That’s why I think we felt a little relieved when the real launch was made. In addition, it was without problems, and finally we set out on the road!
We did not have to repeat the launch sequence again! The launch was very good. Imperceptibly soft in the first moments, where we had the option to abort the mission, and then nothing unexpected happened. We knew and felt that we were accelerating, but we noticed that it was softer compared to other launches, for example that of the Gemini Mission (N. of the R .: the space program previous to the Apollo, in which Aldrin also participated ).
We saw our ascent speed, the altitude change, but we felt comfortable in our seats. At that moment, we look at each other and think: Ready, now we must continue on our way … what’s next?
When we approach the Moon, we seek to level ourselves and continue advancing towards the surface. We knew that we were still burning fuel and that if it ended it would be a difficult landing. When I heard that from the control of the mission they told us “30 seconds”, I thought it was best to make contact with the ground as soon as possible. I consciously did not want to bother Neil (Armstrong, the commander of the Apollo 11 Mission). Suddenly, I saw dust creating a mist, dust that the engine was sucking.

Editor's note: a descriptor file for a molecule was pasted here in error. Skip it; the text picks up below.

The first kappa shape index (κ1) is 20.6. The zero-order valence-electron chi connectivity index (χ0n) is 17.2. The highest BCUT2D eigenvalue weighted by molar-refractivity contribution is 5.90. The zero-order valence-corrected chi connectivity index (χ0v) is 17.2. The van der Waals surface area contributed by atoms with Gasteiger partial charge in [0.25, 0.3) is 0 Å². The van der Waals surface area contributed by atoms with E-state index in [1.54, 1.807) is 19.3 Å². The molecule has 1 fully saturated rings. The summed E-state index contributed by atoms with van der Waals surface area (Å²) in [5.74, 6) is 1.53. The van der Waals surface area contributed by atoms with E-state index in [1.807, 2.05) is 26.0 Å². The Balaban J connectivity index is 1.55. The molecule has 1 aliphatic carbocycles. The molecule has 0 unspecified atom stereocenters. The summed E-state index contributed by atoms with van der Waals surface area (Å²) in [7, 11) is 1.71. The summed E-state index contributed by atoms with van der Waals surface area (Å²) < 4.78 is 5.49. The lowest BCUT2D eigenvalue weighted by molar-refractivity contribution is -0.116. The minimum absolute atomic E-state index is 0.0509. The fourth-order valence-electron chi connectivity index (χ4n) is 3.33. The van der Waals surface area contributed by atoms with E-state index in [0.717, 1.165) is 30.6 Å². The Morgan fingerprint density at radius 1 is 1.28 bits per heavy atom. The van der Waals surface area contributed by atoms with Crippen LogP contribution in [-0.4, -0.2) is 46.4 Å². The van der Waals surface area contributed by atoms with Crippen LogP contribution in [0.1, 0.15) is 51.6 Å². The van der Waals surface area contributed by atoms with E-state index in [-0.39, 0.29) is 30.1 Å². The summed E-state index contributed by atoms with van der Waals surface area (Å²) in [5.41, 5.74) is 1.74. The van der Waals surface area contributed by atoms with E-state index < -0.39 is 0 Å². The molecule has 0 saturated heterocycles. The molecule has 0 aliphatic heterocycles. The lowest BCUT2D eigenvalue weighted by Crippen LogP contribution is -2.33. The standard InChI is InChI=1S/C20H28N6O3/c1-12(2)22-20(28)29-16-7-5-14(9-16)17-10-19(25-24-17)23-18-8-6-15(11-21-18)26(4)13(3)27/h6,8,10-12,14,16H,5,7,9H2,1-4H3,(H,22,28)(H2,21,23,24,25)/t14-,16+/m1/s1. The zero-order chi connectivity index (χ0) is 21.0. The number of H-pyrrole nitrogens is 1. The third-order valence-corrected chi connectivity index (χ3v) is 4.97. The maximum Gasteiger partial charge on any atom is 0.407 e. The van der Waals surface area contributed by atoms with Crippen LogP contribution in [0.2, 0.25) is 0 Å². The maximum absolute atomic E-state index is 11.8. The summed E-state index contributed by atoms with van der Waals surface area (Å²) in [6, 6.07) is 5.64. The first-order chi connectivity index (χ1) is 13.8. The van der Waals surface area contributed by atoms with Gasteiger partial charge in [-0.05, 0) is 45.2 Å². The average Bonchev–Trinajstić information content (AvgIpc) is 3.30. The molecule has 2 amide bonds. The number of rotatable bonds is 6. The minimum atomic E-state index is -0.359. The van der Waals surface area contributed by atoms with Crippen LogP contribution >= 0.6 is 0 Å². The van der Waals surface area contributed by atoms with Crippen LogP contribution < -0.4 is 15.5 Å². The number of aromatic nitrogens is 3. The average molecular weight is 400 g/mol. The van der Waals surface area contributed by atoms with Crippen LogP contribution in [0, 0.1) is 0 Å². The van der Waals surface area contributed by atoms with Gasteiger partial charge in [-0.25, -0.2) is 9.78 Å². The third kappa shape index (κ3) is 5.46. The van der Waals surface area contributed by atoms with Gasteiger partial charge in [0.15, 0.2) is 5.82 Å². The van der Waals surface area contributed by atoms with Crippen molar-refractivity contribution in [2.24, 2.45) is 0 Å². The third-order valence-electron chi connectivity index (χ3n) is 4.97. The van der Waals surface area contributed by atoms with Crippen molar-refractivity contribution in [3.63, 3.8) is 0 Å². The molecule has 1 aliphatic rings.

Then the “engine stop” light came on and I recorded “413”: with that code, the mission control understood that the shutdown conditions had been met. Neil remembered that we shook hands, I remember putting his hand on his shoulder and smiling. What we felt was immense satisfaction.We could have crashed and burned. We are glad to be alive on the lunar surface.
When Neil descended, we heard that from the control of the mission, in Houston, they told us: Get the image, but the other way around . That is, they could see in detail the journey of Neil on the stairs. I only saw his head and I only heard it when he said he was going to leave the module. When my turn came, I put myself in position to leave. I went down the stairs and jumped, taking care that the door did not close. When I went down and looked around, it was easy to summarize everything with the phrase “magnificent desolation“.
I guess I said it because it was great that we had arrived there, and also because the landscape looked quite desolate. In truth it was a magnificent desolation. We were overwhelmed by that beauty, but we concentrate to meet our objectives. We do not really think about who was watching us through the broadcast.